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Vol. 24. Issue 4.
Pages 365-367 (July - August 2020)
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Vol. 24. Issue 4.
Pages 365-367 (July - August 2020)
Brief communication
DOI: 10.1016/j.bjid.2020.06.005
Open Access
Calcineurin inhibitors revisited: A new paradigm for COVID-19?
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René Hagea,b,
Corresponding author
rene.hage@usz.ch

Corresponding author.
, Carolin Steinacka,b, Macé M. Schuurmansa,b
a University Hospital Zurich, Division of Pulmonology, Zurich, Switzerland
b University of Zurich, Faculty of Medicine, Zurich, Switzerland
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Table 1. Investigational therapies considered for treatment of COVID-19.
Abstract

The Severe Acute Respiratory Syndrome Coronavirus 2 (SARS-CoV-2) can cause mild, moderate or severe disease (COVID-19). In severe disease, there is hyperinflammation causing severe symptoms. Severe COVID-19 is an immunological phenomenon, rather than a direct viral damage disease. Therapies for COVID-19 are all investigational therapies. In case of severe disease, treatment with a calcineurin inhibitor could be promising. In this article we explain the mechanisms of calcineurin inhibitor treatment for COVID-19, based on experiences seen in solid organ transplant recipients who suffered from COVID-19.

Keywords:
Cytokine storm
Hyperinflammation
Transplantation
ARDS
Full Text

For the infection with the novel coronavirus called Severe Acute Respiratory Syndrome Coronavirus 2 (SARS-CoV-2) which causes the Coronavirus Disease 2019 (COVID-19) there is currently no effective evidence-based therapy. Recently, a preliminary Canadian guideline for the treatment of immunocompetent patients was proposed.1 At the moment various investigational therapies are being studied at different levels mainly compounds that have been previously developed for other conditions (Table 1). Pathogenicity of the coronaviruses can be either low (such as in the coronavirus subspecies named 229E, OC43, NL63 and HKU1) or high (such as in the Middle East Respiratory Syndrome Coronavirus, MERS-CoV, the Severe Acute Respiratory Syndrome Coronavirus, SARS-CoV, and the novel coronavirus SARS-CoV-2). In the first group, treatment generally is not necessary because the virus causes mild respiratory or gastrointestinal symptoms. In the latter group, the virus infection potentially causes severe disease associated with a relatively high mortality. In the alarming increase in cases of COVID-19 worldwide, the fastest therapeutic option is to use existing medications against SARS-CoV-2 infection that have been either effective in vitro or in vivo against other highly pathogenic coronaviruses, such as in SARS and MERS, or even SARS-CoV-2.

Table 1.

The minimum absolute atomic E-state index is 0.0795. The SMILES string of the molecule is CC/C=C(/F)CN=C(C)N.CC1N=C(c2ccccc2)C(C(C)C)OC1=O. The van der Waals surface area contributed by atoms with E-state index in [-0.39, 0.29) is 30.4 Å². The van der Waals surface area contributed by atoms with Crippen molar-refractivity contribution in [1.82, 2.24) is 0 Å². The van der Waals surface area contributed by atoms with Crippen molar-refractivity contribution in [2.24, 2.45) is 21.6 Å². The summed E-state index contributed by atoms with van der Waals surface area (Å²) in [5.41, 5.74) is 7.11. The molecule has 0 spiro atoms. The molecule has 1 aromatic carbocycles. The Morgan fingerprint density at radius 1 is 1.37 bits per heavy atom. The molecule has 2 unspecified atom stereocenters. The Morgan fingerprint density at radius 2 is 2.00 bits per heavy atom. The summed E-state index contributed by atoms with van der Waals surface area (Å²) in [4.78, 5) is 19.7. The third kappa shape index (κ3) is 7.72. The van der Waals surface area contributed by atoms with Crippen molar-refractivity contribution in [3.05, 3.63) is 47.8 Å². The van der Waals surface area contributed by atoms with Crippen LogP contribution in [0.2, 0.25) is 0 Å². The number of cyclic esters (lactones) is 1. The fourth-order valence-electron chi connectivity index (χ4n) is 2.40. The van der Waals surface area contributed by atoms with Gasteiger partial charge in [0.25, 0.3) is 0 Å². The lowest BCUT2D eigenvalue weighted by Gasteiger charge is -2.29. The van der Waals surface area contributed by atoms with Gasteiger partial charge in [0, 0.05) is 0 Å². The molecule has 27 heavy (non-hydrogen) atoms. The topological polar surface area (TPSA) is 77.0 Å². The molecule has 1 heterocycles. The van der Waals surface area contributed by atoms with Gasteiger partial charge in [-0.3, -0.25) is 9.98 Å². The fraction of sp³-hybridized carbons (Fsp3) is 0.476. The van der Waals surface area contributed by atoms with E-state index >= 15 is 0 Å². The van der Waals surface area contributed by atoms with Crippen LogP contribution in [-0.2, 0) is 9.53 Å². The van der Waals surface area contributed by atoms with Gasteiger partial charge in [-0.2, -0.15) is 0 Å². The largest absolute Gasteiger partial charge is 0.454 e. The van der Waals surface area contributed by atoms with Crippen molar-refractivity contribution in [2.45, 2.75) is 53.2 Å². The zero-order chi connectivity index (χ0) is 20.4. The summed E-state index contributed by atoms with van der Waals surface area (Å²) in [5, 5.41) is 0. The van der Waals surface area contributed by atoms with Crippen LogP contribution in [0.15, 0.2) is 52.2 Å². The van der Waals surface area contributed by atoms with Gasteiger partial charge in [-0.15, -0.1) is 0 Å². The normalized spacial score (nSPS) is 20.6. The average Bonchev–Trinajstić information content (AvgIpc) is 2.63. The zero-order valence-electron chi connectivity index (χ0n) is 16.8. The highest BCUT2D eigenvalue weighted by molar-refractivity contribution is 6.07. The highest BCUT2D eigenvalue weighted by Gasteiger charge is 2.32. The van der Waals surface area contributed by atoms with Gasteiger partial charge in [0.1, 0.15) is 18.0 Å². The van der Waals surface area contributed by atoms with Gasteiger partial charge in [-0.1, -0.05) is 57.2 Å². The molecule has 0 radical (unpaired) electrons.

Investigational therapies considered for treatment of COVID-19.

Therapy  Mechanism of action / Rationale 
(Hydroxo)chloroquine*  Blocks viral entry in endosome* negative study results so far, further results pending 
Remdesivir  Blocks RNA dependent polymerase 
Lopinavir/ritonavir  Protease Inhibitor, first study with disappointing results. 
Tocilizumab  Anti-IL-6 (anti-inflammatory) 
Corticosteroids  T-cell inhibition (anti-inflammatory) 
Tacrolimus  T-cell inhibition / suppresses cytokines (i.e. IL-2, IL-4, TNF-α and IFN-γ) 
Umifenovir  Prevents viral host cell entry by inhibition of membrane fusion of viral envelope and host cell cytoplasmic membrane via inhibition of clathrin-mediated endocytosis 
Favipiravir  Selectively inhibits viral RNA-dependent RNA polymerase (RdRp) 
Ribavirin  Guanosine analog that interferes with the viral replication 
Anticoagulation (Heparine)  Hypercoagulability, thromboembolic events 
Vaccination  Half-life of antibodies appears to be short 
Plasmapheresis  Binds key components of viral replication or the virus itself 

RNA = ribosomic nucleic acid; IL = interleukin; TNF = tumor necrosis factor; IFN = interferon.

In COVID-19, three stages of severity have been proposed.2 Stage I (early infection) includes patients with mild constitutional symptoms, and are generally treated in the ambulatory setting including home quarantine. Stage II (pulmonary phase) patients have pneumonia with cough and/or fever. This can be subdivided in Stage IIa (no hypoxia) and IIb (hypoxia, defined as PaO2/FiO2 < 300 mmHg). These patients generally will be hospitalized. In Stage III (systemic hyperinflammation) there is severe COVID-pneumonia with ARDS, SIRS/shock, and/or cardiac failure. These patients are often treated with mechanical ventilation or extracorporeal membrane oxygenation (ECMO).

In COVID-19 Stage III, it is not only the viral damage (cytopathic effect) causing disease, but also mainly the hyperinflammation (cytokine storm). In this stage, there is an overshooting reaction of both innate and adaptive immune system, leading to further systemic multiorgan damage.3 The virus enters the endothelial cells in the lungs via the angiotensinogen converting enzyme receptor-2 (ACE2) and can provoke a cytokine storm.